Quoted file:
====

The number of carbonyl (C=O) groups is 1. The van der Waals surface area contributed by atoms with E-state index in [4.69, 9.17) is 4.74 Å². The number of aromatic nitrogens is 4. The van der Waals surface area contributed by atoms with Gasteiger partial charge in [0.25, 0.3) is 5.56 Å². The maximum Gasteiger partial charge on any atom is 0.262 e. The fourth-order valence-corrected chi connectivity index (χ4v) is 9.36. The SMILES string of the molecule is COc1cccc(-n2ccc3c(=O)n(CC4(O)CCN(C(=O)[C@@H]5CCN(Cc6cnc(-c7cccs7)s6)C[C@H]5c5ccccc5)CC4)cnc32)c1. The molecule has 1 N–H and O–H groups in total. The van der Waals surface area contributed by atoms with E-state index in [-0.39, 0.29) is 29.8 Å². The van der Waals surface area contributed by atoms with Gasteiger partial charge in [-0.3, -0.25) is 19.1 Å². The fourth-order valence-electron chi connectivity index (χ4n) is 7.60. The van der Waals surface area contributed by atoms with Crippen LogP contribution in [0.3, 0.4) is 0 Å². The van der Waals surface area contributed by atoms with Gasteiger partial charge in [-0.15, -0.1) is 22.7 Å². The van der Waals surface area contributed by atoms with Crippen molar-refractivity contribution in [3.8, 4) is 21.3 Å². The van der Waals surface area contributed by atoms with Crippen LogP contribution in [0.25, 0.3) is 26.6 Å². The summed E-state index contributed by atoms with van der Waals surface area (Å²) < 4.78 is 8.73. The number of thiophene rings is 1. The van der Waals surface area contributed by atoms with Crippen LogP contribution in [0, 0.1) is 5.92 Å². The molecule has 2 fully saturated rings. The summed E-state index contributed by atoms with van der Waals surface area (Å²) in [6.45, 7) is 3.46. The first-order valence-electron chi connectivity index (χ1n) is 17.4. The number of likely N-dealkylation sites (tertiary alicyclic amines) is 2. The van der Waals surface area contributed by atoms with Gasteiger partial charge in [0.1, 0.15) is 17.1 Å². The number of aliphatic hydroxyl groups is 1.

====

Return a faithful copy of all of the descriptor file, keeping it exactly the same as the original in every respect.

The number of carbonyl (C=O) groups is 1. The van der Waals surface area contributed by atoms with E-state index in [4.69, 9.17) is 4.74 Å². The number of aromatic nitrogens is 4. The van der Waals surface area contributed by atoms with Gasteiger partial charge in [0.25, 0.3) is 5.56 Å². The maximum Gasteiger partial charge on any atom is 0.262 e. The fourth-order valence-corrected chi connectivity index (χ4v) is 9.36. The SMILES string of the molecule is COc1cccc(-n2ccc3c(=O)n(CC4(O)CCN(C(=O)[C@@H]5CCN(Cc6cnc(-c7cccs7)s6)C[C@H]5c5ccccc5)CC4)cnc32)c1. The molecule has 1 N–H and O–H groups in total. The van der Waals surface area contributed by atoms with E-state index in [-0.39, 0.29) is 29.8 Å². The van der Waals surface area contributed by atoms with Gasteiger partial charge in [-0.3, -0.25) is 19.1 Å². The fourth-order valence-electron chi connectivity index (χ4n) is 7.60. The van der Waals surface area contributed by atoms with Crippen LogP contribution in [0.3, 0.4) is 0 Å². The van der Waals surface area contributed by atoms with Gasteiger partial charge in [-0.15, -0.1) is 22.7 Å². The van der Waals surface area contributed by atoms with Crippen molar-refractivity contribution in [3.8, 4) is 21.3 Å². The van der Waals surface area contributed by atoms with Crippen LogP contribution in [0.25, 0.3) is 26.6 Å². The summed E-state index contributed by atoms with van der Waals surface area (Å²) < 4.78 is 8.73. The number of thiophene rings is 1. The van der Waals surface area contributed by atoms with Crippen LogP contribution in [0, 0.1) is 5.92 Å². The molecule has 2 fully saturated rings. The summed E-state index contributed by atoms with van der Waals surface area (Å²) in [6.45, 7) is 3.46. The first-order valence-electron chi connectivity index (χ1n) is 17.4. The number of likely N-dealkylation sites (tertiary alicyclic amines) is 2. The van der Waals surface area contributed by atoms with Gasteiger partial charge in [0.1, 0.15) is 17.1 Å². The number of aliphatic hydroxyl groups is 1.